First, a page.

Each year, Forefathers’ Day commemorates the landing of the Pilgrim Fathers in Plymouth, Massachusetts, on December 21, 1620. The Old Colony Club of Plymouth, Massachusetts, introduced the observance in 1769. The town observes the holiday on December 22nd (unless on Sunday, then on the following Monday).
Carrying on the traditions established in 1769, the Old Colony Club recognizes the forefathers with several events. The celebration begins at 6:00 AM with a march by members to the top of Cole’s Hill next to Massasoit’s statue. Next, they read a proclamation honoring the forefathers, followed by a ritual firing of the club’s cannon.
The Old Colony Club and the Mayflower Society both include a succotash dinner as part of their celebration. Sauquetash was recorded as a part of the first celebration. Unlike later versions of succotash, in Plymouth, succotash is served as a broth containing large pieces of fowl and meat that are sliced at the table. And the Old Colony Club did not call the Forefathers “pilgrims” either. The name didn’t come along until much later.
Well into the 1800s from New England to Los Angeles, churches and other organizations celebrated the day with meals they called “New England” dinners. Speeches reflected on the lessons the years since the Plymouth settlers arrived. Others recounted their history.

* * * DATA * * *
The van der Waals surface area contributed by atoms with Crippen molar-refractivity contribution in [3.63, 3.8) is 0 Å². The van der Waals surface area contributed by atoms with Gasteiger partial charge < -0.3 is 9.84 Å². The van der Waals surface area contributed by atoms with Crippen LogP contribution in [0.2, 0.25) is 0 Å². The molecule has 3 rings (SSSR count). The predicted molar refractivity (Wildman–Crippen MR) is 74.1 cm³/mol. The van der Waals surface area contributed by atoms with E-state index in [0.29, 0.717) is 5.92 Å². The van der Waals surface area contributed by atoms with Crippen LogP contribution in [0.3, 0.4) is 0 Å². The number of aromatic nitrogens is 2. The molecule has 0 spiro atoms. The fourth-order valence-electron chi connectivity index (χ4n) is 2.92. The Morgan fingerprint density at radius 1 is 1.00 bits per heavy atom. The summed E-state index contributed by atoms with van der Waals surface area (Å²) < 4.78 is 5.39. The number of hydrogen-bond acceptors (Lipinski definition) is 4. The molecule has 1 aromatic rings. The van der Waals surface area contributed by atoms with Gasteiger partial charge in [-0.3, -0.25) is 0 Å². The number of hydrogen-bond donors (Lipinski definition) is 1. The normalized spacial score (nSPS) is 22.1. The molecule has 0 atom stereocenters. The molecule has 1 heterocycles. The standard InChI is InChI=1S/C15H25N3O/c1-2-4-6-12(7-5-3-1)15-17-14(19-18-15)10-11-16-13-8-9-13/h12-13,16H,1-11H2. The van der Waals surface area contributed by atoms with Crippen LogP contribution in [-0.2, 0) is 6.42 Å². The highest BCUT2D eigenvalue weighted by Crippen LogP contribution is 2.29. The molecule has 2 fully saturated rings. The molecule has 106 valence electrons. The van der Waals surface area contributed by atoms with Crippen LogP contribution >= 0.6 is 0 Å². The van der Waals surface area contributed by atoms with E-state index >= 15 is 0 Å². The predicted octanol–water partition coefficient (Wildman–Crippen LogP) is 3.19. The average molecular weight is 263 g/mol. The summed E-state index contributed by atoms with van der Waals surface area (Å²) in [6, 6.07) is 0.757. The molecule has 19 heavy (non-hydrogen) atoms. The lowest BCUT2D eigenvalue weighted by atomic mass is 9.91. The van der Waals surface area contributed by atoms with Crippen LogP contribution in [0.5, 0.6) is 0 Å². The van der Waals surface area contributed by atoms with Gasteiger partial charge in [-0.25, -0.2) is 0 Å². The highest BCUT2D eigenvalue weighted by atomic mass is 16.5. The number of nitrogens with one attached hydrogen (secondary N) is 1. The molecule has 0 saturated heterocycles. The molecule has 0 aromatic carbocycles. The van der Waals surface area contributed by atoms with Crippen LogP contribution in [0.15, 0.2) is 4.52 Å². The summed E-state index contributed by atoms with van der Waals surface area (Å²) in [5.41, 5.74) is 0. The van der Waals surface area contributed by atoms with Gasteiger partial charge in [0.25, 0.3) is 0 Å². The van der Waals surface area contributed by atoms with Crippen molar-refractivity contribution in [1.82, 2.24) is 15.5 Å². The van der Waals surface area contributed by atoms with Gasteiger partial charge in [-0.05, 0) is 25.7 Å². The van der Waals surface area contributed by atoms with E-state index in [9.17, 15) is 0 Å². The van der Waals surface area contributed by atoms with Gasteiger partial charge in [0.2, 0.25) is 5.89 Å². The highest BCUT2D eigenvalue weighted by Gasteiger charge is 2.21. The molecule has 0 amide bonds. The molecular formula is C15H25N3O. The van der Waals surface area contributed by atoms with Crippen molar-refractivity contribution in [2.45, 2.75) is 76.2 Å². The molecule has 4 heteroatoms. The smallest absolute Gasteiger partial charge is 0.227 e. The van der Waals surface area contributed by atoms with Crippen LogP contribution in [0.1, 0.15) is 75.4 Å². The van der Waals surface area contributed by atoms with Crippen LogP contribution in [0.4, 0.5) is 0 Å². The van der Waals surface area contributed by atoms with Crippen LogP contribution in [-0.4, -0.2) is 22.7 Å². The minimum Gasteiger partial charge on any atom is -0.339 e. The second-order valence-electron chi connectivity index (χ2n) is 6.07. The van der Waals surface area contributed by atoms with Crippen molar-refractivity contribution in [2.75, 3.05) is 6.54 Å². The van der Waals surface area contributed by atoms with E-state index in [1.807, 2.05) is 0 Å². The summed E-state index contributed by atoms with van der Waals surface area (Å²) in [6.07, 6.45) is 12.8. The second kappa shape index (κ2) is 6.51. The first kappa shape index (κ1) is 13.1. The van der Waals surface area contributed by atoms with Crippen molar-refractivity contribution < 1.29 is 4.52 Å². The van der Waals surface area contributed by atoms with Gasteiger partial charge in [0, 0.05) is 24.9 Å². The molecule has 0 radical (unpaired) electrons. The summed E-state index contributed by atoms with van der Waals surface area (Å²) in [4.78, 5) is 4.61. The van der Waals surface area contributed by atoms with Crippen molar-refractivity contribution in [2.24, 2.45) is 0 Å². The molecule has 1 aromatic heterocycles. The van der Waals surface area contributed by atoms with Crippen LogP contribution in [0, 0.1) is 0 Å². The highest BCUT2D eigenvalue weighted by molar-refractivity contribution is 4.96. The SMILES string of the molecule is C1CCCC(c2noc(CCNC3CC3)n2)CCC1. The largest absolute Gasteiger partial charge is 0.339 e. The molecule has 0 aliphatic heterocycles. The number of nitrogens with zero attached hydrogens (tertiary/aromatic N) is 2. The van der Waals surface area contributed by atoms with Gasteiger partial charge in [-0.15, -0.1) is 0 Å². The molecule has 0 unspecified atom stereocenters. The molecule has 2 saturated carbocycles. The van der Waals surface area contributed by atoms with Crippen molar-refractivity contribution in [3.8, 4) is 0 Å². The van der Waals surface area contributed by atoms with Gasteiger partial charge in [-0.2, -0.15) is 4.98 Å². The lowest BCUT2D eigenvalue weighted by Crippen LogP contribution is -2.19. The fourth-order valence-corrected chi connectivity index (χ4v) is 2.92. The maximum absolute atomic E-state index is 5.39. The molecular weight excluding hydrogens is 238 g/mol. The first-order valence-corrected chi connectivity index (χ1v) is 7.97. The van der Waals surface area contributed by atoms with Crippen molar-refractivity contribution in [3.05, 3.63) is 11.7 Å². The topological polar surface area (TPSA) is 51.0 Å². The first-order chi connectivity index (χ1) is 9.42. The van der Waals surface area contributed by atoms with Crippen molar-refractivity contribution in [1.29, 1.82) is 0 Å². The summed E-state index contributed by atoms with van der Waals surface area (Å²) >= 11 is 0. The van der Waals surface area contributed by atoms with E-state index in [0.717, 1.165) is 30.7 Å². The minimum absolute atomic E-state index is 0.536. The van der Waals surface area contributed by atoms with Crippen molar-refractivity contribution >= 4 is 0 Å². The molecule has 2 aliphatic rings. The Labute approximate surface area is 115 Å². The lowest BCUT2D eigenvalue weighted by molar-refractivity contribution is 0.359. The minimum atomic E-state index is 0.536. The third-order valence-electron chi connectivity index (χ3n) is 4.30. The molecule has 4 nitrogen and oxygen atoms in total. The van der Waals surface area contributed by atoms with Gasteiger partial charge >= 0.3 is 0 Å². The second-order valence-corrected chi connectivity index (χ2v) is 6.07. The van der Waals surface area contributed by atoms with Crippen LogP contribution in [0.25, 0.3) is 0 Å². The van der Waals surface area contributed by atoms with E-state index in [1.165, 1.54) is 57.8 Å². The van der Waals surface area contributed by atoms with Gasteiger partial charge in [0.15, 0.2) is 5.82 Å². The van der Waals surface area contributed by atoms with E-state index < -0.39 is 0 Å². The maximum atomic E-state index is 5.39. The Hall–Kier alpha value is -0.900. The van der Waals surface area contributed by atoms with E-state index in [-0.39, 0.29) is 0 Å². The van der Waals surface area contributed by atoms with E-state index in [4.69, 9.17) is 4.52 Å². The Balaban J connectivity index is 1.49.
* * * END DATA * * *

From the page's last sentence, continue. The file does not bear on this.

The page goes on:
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FOREFATHERS’ DAY HISTORY
Descendants of the Mayflower formed the Old Colony Club and established Forefathers’ Day on December 22, 1769, “to honor the forefathers.” When adjusting the date to the Gregorian calendar, the anniversary of the landing was mistakenly calculated to be December 22nd instead of December 21st.
Two noted celebrations occurred 100 years apart. The first in 1820 when the Pilgrim Society held its first celebration at First Parish Church. Daniel Webster spoke movingly about the pilgrims. It was Webster’s moving speech that put Plymouth Rock into the patriotic spotlight. On Forefathers’ Day that year, he made it a landmark like had never been before.
The largest Forefathers’ Day celebration took place in 1920 when President Woodrow Wilson proclaimed the day as Pilgrims’ Day on December 21st, reflecting the more accepted conversion to the Gregorian calendar.
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